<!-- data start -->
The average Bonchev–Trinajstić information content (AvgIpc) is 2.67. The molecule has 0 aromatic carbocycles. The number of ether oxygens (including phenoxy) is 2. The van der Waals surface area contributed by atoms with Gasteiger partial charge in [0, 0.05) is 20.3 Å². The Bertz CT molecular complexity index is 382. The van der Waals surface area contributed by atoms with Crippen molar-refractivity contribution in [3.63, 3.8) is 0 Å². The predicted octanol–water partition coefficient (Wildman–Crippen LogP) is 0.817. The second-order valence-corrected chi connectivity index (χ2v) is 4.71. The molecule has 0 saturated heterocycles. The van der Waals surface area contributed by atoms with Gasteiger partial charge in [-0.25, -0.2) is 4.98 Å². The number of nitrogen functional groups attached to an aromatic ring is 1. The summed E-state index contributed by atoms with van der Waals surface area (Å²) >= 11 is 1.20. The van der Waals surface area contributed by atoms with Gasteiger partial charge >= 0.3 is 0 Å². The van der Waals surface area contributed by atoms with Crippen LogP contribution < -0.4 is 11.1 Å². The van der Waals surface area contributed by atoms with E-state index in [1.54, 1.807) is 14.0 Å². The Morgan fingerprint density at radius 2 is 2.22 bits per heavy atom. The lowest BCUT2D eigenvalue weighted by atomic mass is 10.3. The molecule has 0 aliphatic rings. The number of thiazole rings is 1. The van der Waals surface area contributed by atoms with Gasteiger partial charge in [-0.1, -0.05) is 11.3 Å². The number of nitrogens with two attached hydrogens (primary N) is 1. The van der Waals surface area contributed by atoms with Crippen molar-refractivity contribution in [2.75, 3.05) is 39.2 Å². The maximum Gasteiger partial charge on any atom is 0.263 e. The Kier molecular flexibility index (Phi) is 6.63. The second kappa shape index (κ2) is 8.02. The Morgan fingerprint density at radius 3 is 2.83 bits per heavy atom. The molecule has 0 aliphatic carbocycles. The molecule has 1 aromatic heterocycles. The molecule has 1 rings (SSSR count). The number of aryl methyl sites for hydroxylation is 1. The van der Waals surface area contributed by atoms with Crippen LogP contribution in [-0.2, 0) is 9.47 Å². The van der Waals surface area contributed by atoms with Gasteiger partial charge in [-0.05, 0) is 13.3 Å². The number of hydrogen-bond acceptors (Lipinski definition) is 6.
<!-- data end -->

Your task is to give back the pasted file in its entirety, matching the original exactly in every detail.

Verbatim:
The average Bonchev–Trinajstić information content (AvgIpc) is 2.67. The molecule has 0 aromatic carbocycles. The number of ether oxygens (including phenoxy) is 2. The van der Waals surface area contributed by atoms with Gasteiger partial charge in [0, 0.05) is 20.3 Å². The Bertz CT molecular complexity index is 382. The van der Waals surface area contributed by atoms with Crippen molar-refractivity contribution in [3.63, 3.8) is 0 Å². The predicted octanol–water partition coefficient (Wildman–Crippen LogP) is 0.817. The second-order valence-corrected chi connectivity index (χ2v) is 4.71. The molecule has 0 saturated heterocycles. The van der Waals surface area contributed by atoms with Gasteiger partial charge in [-0.25, -0.2) is 4.98 Å². The number of nitrogen functional groups attached to an aromatic ring is 1. The summed E-state index contributed by atoms with van der Waals surface area (Å²) >= 11 is 1.20. The van der Waals surface area contributed by atoms with Gasteiger partial charge >= 0.3 is 0 Å². The van der Waals surface area contributed by atoms with Crippen LogP contribution < -0.4 is 11.1 Å². The van der Waals surface area contributed by atoms with E-state index in [1.54, 1.807) is 14.0 Å². The Morgan fingerprint density at radius 2 is 2.22 bits per heavy atom. The lowest BCUT2D eigenvalue weighted by atomic mass is 10.3. The molecule has 0 aliphatic rings. The number of thiazole rings is 1. The van der Waals surface area contributed by atoms with Gasteiger partial charge in [-0.1, -0.05) is 11.3 Å². The number of nitrogens with two attached hydrogens (primary N) is 1. The van der Waals surface area contributed by atoms with Crippen molar-refractivity contribution in [2.75, 3.05) is 39.2 Å². The maximum Gasteiger partial charge on any atom is 0.263 e. The Kier molecular flexibility index (Phi) is 6.63. The second kappa shape index (κ2) is 8.02. The Morgan fingerprint density at radius 3 is 2.83 bits per heavy atom. The molecule has 0 aliphatic carbocycles. The molecule has 1 aromatic heterocycles. The molecule has 1 rings (SSSR count). The number of aryl methyl sites for hydroxylation is 1. The van der Waals surface area contributed by atoms with Crippen LogP contribution in [-0.2, 0) is 9.47 Å². The van der Waals surface area contributed by atoms with Gasteiger partial charge in [-0.05, 0) is 13.3 Å². The number of hydrogen-bond acceptors (Lipinski definition) is 6.